Remembering Irene Hamilton
I was just thinking about Irene today and wanted to include this audience in reading what I wrote about Irene back in 2008.
Irene Tolliver Hamilton celebrated her 90th birthday at a grand party given by her daughter, Betty Hamilton Bullen, on Sunday afternoon, October 26, 2008, at the Optimists Building in Maynardville. In addition to the delicious goodies served, the room was decorated with a blue-and-green peacock theme. Irene’s birthday cake was topped with a little peacock strutting real feathers. The party was well attended by Irene’s well-wishing friends and family. Both of Irene’s children and their spouses were in attendance. Her son, Robert Hamilton, is a former Union County teacher and employee of the Knoxville Journal.
In the photograph, Irene Tolliver Hamilton stands by paintings of the log house in which she was born on October 25, 1918, and the Hamilton Store she and her late husband, Sam Hamilton, operated for many years. Irene recalls purchasing flour, meal and bran from Skeen’s Mill to sell at the store. They sold sugar and crackers loose in whatever quantity the customer asked. During World War II sugar, coffee, gasoline, cigarettes, and tires were rationed with stamps issued by the United States government required for purchase. Many items were very scarce and Irene and Sam would keep some items behind the counter to save for the neighbors, because people would stop by from out of the area to purchase whatever they could during these hard times. Sugar and bran were in high demand for those “in the industry” and the whiskey makers would often exchange something or cash for a neighbor’s unused sugar stamps. Irene also recalls having survived the awful flu epidemic as a very small child. She says that Dr. John Harvey Carr, after leaving their home on a house call, told some of the neighbors, “That child won’t be alive tomorrow.”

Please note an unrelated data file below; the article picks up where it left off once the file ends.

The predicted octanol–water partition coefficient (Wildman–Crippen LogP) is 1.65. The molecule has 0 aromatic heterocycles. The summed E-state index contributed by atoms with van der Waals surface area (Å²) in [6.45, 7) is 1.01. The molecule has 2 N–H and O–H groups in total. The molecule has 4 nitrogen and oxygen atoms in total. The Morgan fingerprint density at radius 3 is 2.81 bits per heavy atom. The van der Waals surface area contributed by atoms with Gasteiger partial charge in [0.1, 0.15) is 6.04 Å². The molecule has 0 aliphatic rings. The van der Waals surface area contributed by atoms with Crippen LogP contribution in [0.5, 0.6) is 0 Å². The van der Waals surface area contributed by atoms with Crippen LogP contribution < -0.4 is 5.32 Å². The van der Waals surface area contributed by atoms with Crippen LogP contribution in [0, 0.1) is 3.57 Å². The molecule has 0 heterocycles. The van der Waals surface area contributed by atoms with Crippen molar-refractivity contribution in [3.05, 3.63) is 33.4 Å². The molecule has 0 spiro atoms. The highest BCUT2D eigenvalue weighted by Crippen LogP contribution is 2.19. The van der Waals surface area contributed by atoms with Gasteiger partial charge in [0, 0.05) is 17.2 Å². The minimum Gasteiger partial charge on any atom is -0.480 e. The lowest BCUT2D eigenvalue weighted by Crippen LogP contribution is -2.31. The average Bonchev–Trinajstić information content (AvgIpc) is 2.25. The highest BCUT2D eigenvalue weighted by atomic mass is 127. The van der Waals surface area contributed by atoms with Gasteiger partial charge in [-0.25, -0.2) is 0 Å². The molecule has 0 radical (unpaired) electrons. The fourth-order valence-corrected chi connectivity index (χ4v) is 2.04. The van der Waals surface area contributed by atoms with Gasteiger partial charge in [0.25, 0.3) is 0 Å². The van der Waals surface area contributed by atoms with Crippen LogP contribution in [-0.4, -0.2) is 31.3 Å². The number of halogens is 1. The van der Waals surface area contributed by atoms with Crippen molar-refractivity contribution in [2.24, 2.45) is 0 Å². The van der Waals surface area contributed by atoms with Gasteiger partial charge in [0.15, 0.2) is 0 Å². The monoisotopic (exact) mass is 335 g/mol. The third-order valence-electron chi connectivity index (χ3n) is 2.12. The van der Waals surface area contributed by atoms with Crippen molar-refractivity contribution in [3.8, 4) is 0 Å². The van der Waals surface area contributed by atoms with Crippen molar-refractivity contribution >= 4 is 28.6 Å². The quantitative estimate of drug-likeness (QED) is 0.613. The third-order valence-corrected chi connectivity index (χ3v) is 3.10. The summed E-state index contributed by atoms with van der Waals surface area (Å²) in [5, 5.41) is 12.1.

Betty Hamilton Bullen, a talented artist, had painted her grandparents',George and Pearl Tolliver, and great grandparents', John and Sarah Ann Tolliver's, home, which she and her husband, Stan, now own and have meticulously restored. It is our hope that the structure will gain National Historic Register status soon.
Irene’s keen mind and experiences enables her to be a great source of Union County history.
She has graciously shared with me her tome of love verses–look for some of those around next Valentine Day. Irene, who lives on a Tennessee Century Farm that has been in the family since January 1908, is still active in the community and enjoys life to its fullest.
If Irene were still with us she would be 99 years of age this October.25.